ONE: A FIRST-TIME CHAMP
Many folks who completed Chase brackets would have had Kevin Harvick and Joey Logano making the final four, while few would have pegged Denny Hamlin or Ryan Newman as being still in contention for the big silver trophy at Homestead-Miami Speedway.
That in essence highlights both the beauty and the vagaries of this new championship crowning system. Put another way, I’m figuring the consensus amongst NASCAR fans would be that it’s half right and half wrong, erring more to the latter.
On the one hand, you have Harvick and Logano, drivers who have shown speed, won multiple races and raced up front all year long. On the other side of the coin, you have winless Newman, who edged his way into the Chase and kept clinging on, and Hamlin, who missed a race early in the year and has had, by his own standards, a relatively quiet year, rarely running amongst the frontrunners.
The one trait all four share: none have won a Sprint Cup before. So in this crazy season, we’ll be crowning someone new this Sunday – and that’s no bad thing for the sport, either. This will be the fourth new champion since the Chase began in 2004 (Kurt Busch, 2004; Jimmie Johnson, 2006; Brad Keselowski; 2012), so one way or another, one driver is going to write his name into the record books.
TWO: SO NEAR, YET SO FAR
What a way for Jeff Gordon to exit the playoffs. Crossing the stripe Gordon was in contention, but by the time Newman finished his bump-and-run in turn 4 at the expense of Kyle Larson, he was out by a single point.
It was a heartbreaking end for Gordon, who has run very strongly all season, statistically his best since all the way back to 2007. But that’s the nature of this new triple elimination Chase – and it makes what happened at Texas Motor Speedway the previous week even more of a reason for frustration. The drive for five continues.
Matt Kenseth, still without a victory on the season after a seven-win year in 2013, missed out by a scant three points, while Keselowski finished eight markers back from fourth place. For Keselowski it was the poor finish at Martinsville (31st) that finished him off, but on the balance of this season (regardless of what other drivers might think) the 2012 champion can consider himself unlucky not to be racing for a second title at Homestead.
THREE: LIKE FATHER, LIKE SON
When your father is a hugely popular former Cup Series champion and multiple race-winner and your first name is Chase, chances are you’re going to make in racing.
And so it’s proved, with 18-year-old Chase Elliott picking up his first Nationwide Series crown with a full race still to run this Saturday. The Elliotts become just the fifth father/son duo to win NASCAR national series championships, joining Lee and Richard Petty, Ned and Dale Jarrett, David and Larry Pearson, and Dale Earnhardt and Dale Earnhardt, Jr. – hallowed company indeed.
For the next generation Elliott, the sky certainly seems to be the limit.
“This certainly has not set in for me, and I don’t know when it’s going to,” Elliott said, per NASCAR.com. “I want to enjoy every bit of it. I’m going to enjoy it all the way till the green flag at Daytona because this is just such a cool honor to have. To be able to come and drive the race cars I’ve been able to this season, and to be able to do this every week, this is a dream come true. I get to go race cars on the weekend; it doesn’t get much better than that.”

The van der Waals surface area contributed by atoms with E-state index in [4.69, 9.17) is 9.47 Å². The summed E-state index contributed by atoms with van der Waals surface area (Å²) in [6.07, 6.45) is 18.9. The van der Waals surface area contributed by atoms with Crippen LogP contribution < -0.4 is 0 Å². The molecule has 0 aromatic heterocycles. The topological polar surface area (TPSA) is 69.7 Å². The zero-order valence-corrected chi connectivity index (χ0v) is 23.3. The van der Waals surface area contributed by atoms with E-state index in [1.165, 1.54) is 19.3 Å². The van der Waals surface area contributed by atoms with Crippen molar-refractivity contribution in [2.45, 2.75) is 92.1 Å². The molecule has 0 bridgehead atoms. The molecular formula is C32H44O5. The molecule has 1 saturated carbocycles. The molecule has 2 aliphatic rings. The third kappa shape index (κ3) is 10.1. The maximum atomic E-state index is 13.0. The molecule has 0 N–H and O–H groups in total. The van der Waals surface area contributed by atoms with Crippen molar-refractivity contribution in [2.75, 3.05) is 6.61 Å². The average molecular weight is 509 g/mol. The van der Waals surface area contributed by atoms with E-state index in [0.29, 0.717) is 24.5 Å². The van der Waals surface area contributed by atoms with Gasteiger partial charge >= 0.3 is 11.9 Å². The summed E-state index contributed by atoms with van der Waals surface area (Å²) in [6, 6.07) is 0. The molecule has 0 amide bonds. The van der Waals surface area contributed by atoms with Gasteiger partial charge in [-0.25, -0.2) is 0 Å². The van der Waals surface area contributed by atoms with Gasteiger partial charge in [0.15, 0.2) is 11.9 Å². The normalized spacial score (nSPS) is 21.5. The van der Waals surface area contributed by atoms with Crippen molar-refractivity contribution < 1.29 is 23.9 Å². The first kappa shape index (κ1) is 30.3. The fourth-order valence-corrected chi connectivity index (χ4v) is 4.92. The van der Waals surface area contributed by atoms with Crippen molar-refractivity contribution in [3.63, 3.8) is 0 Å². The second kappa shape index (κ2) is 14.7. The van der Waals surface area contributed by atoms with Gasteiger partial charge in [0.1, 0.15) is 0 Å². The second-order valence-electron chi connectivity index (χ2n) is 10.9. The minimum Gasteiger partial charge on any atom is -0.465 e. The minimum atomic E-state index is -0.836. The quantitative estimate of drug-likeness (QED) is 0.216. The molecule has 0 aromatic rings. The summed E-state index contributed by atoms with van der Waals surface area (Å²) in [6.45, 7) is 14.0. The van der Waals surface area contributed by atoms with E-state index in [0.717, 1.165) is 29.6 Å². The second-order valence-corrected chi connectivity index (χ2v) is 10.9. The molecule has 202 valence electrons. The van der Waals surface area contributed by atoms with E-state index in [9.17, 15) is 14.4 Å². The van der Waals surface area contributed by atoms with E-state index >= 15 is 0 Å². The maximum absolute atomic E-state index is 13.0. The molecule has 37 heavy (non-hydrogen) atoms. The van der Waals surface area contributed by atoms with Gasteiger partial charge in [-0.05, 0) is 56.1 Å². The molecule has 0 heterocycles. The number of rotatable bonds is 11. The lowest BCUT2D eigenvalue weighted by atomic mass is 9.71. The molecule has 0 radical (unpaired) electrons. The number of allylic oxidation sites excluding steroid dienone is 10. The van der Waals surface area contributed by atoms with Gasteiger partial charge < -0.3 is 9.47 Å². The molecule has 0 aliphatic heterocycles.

Good job, kid. The encore should be fun to watch.
FOUR: HAVE AT IT HOMESTEAD
This Sunday afternoon’s final race at Homestead-Miami Speedway could just be an instant classic, with four drivers competing for the title in a last-man standing kind of deal.
Of course, it might not be a classic at all. We might see a situation where one of the four drivers sails off into the sunset similar to Kevin Harvick this past weekend at Phoenix International Raceway. The one thing we do know for sure is that we don’t know what will happen and how many chances these drivers will take. How will late race re-starts, should they happen, play out? What price a mysterious late yellow for debris? What happens too, for example, if the top two drivers are right together on the last lap? How far is too far at that point? What is the line between desperation and acceptance?
Look, I get that there are many who think this format is somewhat farcical – and I understand that point of view. But as the old saying goes: it is what it is. You can only play by the rules in place that particular year. You may not agree with it but one way or the other, this Sunday’s race will be a momentous occasion for the sport.
Now let’s hope we get the right result.
FIVE: THANK YOU
This is my final column of the year. On Friday night, I’m headed out of the country for a 17-day vacation – somewhere where the Internet is relatively limited – so by the time I get back we’ll be done and dusted on the 2014 season.
After seven full years as a weekly NASCAR columnist, I still very much appreciate all the comments and emails – positive, negative and downright ugly. And with that in mind, I just wanted to take a minute and thank each and every one of you that’s taken the time to read my rantings, lucid or otherwise. Writing a column for a site like Frontstretch can, at times, be a real challenge, especially in weeks after terrible races and where I’m super busy with regular life, but it’s also a privilege and a pleasure to have this window of opportunity each week.
So enjoy the final race of the season and the start of your offseason. I’ll be back sometime around Speedweeks in 2015. Cheers!
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